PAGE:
Control of HIF-1 Expression by eIF2 Phosphorylation-Mediated Translational Repression

Department of Cancer Biology, The University of Texas M. D. Anderson Cancer Center, Houston, Texas 77030, USA.
Cancer Research (Impact Factor: 9.33). 03/2009; 69(5):1836-43. DOI: 10.1158/0008-5472.CAN-08-4103
Source: PubMed


Hypoxia inducible factor 1alpha (HIF-1alpha) plays a central role in regulating tumor angiogenesis via its effects on vascular endothelial growth factor (VEGF) transcription, and its expression is regulated through proteasome-mediated degradation. Paradoxically, previous studies have shown that proteasome inhibitors (PI) block tumor angiogensis by reducing VEGF expression, but the mechanisms have not been identified. Here, we report that PIs down-regulated HIF-1alpha protein levels and blocked HIF-1alpha transcriptional activity in human prostate cancer cells. PIs induced phosphorylation of the translation initiation factor 2alpha (eIF2alpha), which caused general translational repression to inhibit HIF-1alpha expression. Furthermore, PIs induced HIF-1alpha accumulation in LNCaP-Pro5 cells depleted of eIF2alpha via siRNA transfection and in MEFs expressing a phosphorylation-deficient mutant form of eIF2alpha. Finally, PIs failed to induce eIF2alpha phosphorylation or translational attenuation in DU145 or 253JB-V cells, and, in these cells, PIs promoted HIF-1alpha accumulation. Our data established that PIs down-regulated HIF-1alpha expression in cells that display activation of the unfolded protein response by stimulating phosphorylation of eIF2alpha and inhibiting HIF-1alpha translation.

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Available from: Miles F Wilkinson, Jan 18, 2016
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    • "Cap-dependent translation is initiated and regulated by the eukaryote Initiation Factor (eIF) family. Recent work has shed light on the role of some of these family members in regulating HIF-1α translation, including eIF2α [42], [43], eIF3E [44] and eIF4E [45]–[47]. It has been shown that the mammalian Target Of Rapamycin Complex 1 (mTORC1) signalling pathway regulates HIF-1α translation by mediating the phosphorylation of eIF4E binding protein 1 (4E-BP1) [45]–[47], which disrupts its binding to eIF4E thereby stimulating cap-dependent translation [48], [49]. "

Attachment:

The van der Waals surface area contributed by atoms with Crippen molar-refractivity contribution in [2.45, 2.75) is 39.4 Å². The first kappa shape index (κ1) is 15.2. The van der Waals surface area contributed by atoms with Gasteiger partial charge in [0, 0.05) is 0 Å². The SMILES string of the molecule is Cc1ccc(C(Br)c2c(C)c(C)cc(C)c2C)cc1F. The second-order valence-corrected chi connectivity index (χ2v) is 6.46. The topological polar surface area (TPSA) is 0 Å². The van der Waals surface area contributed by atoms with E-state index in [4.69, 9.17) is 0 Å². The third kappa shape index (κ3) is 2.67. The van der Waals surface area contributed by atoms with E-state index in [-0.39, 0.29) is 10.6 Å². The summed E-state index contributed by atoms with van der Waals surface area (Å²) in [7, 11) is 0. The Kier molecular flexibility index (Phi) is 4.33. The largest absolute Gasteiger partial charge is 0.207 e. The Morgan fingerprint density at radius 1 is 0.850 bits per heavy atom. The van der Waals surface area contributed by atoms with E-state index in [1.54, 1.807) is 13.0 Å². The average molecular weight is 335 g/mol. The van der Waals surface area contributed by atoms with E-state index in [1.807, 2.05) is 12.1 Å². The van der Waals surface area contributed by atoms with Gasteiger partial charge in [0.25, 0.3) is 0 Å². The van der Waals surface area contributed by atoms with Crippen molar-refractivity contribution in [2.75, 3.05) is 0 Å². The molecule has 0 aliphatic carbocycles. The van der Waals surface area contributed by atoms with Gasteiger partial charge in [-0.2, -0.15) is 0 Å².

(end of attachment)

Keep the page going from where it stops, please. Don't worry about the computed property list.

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    ABSTRACT: Hypoxia inducible factor 1α (HIF-1α) is a master regulator of tumor angiogenesis being one of the major targets for cancer therapy. Previous studies have shown that Histone Deacetylase Inhibitors (HDACi) block tumor angiogenesis through the inhibition of HIF-1α expression. As such, Vorinostat (Suberoylanilide Hydroxamic Acid/SAHA) and Romidepsin, two HDACis, were recently approved by the Food and Drug Administration (FDA) for the treatment of cutaneous T cell lymphoma. Although HDACis have been shown to affect HIF-1α expression by modulating its interactions with the Hsp70/Hsp90 chaperone axis or its acetylation status, the molecular mechanisms by which HDACis inhibit HIF-1α expression need to be further characterized. Here, we report that the FDA-approved HDACi Vorinostat/SAHA inhibits HIF-1α expression in liver cancer-derived cell lines, by a new mechanism independent of p53, prolyl-hydroxylases, autophagy and proteasome degradation. We found that SAHA or silencing of HDAC9 mechanism of action is due to inhibition of HIF-1α translation, which in turn, is mediated by the eukaryotic translation initiation factor - eIF3G. We also highlighted that HIF-1α translation is dramatically inhibited when SAHA is combined with eIF3H silencing. Taken together, we show that HDAC activity regulates HIF-1α translation, with HDACis such as SAHA representing a potential novel approach for the treatment of hepatocellular carcinoma.
    Full-text · Article · Aug 2014 · PLoS ONE
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    • "Recent studies have shown that two distinct pathways regulate HIF-1α protein synthesis. One is the phosphorylation of eIF2α, which is responsible for a rapid inhibition of translation initiation, and the other is a reduction in the phosphorylation of 4E-BP1, a protein that is regulated by mTORC1 [9], [10]. "